Friday Morning News & Notes: Stanford Success, Philly Job Growth And More
Good morning and happy Friday!
Here are a few stories you may have missed from the week that was …
In their newest piece in Bloomberg, reporter Shahien Nasiripour takes a look at the rousing financial success of Stanford Graduate School of Business students, finding that failure and passion are important parts of career-building. The result is taking a left-of-center approach helps those MBA business school graduates help pave paths truer to their own ambitions.
At Stanford, past failures are celebrated, and students are known to skip reading assignments in favor of meetings with venture capitalists in the hope that their fledgling ideas may get funded. Highly ambitious students at other top-ranked business schools normally seek lucrative jobs in private equity and other well-paid sectors. At Stanford, those kinds of jobs generally elicit “snores” from fellow students, he says, because so-called gunners chase riskier ventures.
CBRE Group, Inc., a commercial real estate investment company, has calculated recent employment figures (based off of findings from the Bureau of Labor Statistics) that mean exciting times for the city of Philadelphia. “For the first time in at least 25 years,” reports Philly.com writer Jane M. Von Bergen, “the number of jobs in Philadelphia is growing at a much faster pace than in New York City.”
In terms of the raw numbers, New York is still fairly far ahead in terms of job growth—creating 75,900 jobs compared to 19,200 jobs in Philly—due to vast differences in population size. However, the deviation in terms of growth rate is still a pretty remarkable achievement, considering the losses taken into account after the recession in 2007. The Economy League of Greater Philadelphia inspected the numbers a bit further, finding that the city’s immersive and expanding tech industry helping the change. Technical.ly looked at the figures, finding this standout figure:
Over 102,000 people in the region hold IT occupations. Since 2002, employers have added 25,000 tech jobs, which equals to 25 percent of all net job growth in the Greater Philadelphia region during that period.
In the newest installment to the “Leadership Lab” series over at The Globe & Mail, Ted Rogers School of Management MBA Director Kim Bates and Dean Steven Murphy penned a fairly damning op-ed, contemplating business school’s place in continually developing world and addressing its societal failures. Discussing the “left behind” narratives prominent in populist politics, Bates and Murphy note that the majority of positive economic upheaval is concentrated in urban areas, giving those in rural areas a disadvantage. Business schools may be able to help this cause, however, they also may be causing harm.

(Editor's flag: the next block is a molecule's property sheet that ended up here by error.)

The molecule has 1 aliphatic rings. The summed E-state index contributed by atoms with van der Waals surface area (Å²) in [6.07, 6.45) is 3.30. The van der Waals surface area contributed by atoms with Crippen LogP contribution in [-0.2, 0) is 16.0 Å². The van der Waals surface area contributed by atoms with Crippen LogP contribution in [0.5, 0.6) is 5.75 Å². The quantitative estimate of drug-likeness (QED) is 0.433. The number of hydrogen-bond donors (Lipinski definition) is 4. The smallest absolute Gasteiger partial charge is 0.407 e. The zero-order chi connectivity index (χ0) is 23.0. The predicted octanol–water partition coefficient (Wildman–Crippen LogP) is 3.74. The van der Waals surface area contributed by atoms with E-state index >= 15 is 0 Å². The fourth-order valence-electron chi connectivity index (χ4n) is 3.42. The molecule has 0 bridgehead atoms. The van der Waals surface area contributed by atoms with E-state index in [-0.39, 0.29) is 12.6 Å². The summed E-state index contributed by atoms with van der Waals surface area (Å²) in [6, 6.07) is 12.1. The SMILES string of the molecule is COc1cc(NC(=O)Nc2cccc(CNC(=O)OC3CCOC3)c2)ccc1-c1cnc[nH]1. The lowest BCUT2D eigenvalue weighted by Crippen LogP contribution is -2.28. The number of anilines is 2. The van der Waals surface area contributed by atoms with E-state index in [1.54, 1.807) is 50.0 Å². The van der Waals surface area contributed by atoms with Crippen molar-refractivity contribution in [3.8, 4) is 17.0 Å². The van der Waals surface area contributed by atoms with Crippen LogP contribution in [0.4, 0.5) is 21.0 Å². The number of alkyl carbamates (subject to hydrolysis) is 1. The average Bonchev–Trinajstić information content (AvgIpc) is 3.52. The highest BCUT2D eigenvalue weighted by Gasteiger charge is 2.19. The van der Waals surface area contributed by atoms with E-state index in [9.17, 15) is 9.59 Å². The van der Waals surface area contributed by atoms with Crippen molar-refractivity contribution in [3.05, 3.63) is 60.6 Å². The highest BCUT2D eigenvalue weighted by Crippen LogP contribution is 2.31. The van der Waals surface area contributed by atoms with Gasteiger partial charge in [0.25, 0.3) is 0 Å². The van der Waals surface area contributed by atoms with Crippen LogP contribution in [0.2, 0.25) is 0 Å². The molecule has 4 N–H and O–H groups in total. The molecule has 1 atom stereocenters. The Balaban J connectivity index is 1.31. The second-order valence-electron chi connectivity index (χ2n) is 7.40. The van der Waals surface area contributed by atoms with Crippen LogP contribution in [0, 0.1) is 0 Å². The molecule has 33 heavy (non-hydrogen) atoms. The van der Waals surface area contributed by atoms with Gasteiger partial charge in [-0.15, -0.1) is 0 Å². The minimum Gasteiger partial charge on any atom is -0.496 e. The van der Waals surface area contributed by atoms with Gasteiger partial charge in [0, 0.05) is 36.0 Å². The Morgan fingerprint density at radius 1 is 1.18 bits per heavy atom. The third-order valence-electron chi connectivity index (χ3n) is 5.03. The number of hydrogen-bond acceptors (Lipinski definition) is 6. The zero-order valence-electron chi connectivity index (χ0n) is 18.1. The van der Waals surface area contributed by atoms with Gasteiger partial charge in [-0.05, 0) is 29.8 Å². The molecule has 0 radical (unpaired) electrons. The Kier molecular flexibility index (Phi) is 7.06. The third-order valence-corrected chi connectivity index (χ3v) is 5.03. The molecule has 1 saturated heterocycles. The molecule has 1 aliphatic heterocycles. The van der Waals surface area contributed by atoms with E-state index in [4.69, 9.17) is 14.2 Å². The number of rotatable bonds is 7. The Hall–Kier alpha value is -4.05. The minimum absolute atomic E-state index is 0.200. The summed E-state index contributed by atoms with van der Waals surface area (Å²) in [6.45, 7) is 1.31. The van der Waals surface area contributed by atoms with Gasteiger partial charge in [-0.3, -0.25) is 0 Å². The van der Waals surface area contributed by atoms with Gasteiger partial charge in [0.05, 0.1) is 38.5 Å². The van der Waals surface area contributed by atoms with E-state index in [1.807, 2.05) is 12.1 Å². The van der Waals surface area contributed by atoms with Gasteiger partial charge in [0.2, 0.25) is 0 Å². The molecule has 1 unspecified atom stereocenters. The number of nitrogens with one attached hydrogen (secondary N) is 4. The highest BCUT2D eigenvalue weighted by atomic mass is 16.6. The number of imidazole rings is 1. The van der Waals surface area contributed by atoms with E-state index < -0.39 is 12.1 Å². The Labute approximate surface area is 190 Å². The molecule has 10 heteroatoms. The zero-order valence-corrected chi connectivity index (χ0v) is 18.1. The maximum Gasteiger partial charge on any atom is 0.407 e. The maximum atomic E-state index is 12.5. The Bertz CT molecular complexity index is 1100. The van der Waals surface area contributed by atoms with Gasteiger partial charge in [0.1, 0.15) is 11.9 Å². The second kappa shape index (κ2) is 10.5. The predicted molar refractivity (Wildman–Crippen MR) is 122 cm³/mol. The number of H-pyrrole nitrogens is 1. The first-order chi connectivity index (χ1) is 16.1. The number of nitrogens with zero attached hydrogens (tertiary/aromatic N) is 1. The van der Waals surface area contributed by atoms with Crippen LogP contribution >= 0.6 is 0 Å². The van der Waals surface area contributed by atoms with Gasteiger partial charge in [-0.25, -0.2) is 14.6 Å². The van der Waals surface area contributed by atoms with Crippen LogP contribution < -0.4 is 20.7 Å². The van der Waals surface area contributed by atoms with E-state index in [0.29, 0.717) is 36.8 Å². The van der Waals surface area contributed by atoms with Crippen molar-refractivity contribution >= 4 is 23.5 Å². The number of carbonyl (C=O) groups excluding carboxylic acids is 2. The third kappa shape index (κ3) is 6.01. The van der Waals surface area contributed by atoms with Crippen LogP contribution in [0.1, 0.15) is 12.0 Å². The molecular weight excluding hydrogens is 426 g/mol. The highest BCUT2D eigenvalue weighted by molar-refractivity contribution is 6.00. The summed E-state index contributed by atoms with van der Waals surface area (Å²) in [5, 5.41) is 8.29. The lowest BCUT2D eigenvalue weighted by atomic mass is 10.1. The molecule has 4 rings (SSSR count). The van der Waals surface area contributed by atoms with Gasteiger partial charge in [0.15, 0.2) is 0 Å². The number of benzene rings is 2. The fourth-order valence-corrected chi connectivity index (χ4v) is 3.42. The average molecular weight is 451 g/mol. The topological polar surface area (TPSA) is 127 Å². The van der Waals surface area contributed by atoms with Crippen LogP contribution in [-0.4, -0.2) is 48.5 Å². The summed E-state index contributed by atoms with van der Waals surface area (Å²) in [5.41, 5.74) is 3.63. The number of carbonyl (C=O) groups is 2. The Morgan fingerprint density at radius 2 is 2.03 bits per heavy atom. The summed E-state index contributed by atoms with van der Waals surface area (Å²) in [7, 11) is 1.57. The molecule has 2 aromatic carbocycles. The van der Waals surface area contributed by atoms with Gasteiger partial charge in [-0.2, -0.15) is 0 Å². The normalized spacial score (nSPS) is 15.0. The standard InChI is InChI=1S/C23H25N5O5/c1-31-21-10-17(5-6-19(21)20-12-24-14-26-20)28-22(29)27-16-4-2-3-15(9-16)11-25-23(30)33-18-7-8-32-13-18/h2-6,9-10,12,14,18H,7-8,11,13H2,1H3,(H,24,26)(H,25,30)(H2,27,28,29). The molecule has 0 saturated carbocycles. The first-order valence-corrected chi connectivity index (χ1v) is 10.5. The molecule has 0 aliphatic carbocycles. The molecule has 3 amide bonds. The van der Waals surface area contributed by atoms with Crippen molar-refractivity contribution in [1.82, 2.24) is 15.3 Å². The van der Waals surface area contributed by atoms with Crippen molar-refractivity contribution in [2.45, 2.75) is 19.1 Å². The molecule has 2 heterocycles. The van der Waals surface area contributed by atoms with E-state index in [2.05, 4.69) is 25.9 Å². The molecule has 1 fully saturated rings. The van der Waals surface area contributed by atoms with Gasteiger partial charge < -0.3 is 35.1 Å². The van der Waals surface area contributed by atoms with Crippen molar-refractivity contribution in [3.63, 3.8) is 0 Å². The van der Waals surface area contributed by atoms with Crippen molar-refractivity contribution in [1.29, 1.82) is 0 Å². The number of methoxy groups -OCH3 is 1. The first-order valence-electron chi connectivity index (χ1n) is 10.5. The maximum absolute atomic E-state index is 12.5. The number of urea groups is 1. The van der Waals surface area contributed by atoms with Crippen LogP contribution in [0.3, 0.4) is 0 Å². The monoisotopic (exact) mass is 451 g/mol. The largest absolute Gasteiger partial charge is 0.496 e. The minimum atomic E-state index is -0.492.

Along with the great opportunities that business schools provide, they also play a role in contributing to the divide that has resulted in the ‘left behind’ narrative. Financial analysis taught by business schools clearly supports decisions by corporations to seek the cheapest labour and the most complex labour-saving technologies, while ignoring more complex issues associated with the loss of gainful employment in many parts of the developed world.
The two particularly pinpoint what is being taught in business schools at even the most basic level, saying, “Curricula are remarkably silent on how stable societies filled with prosperous families and governments that analyze problems using science perform better than societies with very few wealthy individuals and a majority of poor people leading unstable lives. The global financial crisis also bears the imprint of the business school, and the types of rational financial incentives and flight from regulation, while buffering most of the middle and upper ranks from its consequences.”
In news that won’t actually make you want to take your hair out, eat the hair, and savor the suffering of all the hair you decided to eat, Judy O’Connor, mother of Marty, will earn an honorary MBA from the Argyros School of Business at Chapman University. Marty joined the business school after relocating from Florida to California following his paralyzing injury. After rigorous therapy, Marty joined the two-year MBA program at Argyros. Judy attended “every class, tutoring session, group study session and more” with her son.
While being recognized for his accomplishments earlier this year, Marty O’Connor had the chance to meet with Chapman University president Daniele Struppa. During that meeting, he made a formal nomination for his mom to receive an honorary MBA.
“When Marty came to me asking if Chapman could present an honorary degree to his mom – and to keep it a surprise – there was no hesitation to make this happen,” Struppa said in a statement to ABC News. “The provost, the dean and the faculty senate immediately approved my request. The dedication from both Marty and his mother in his pursuit for a Master’s in Business Administration is nothing short of admirable. We were more than happy to make this happen.”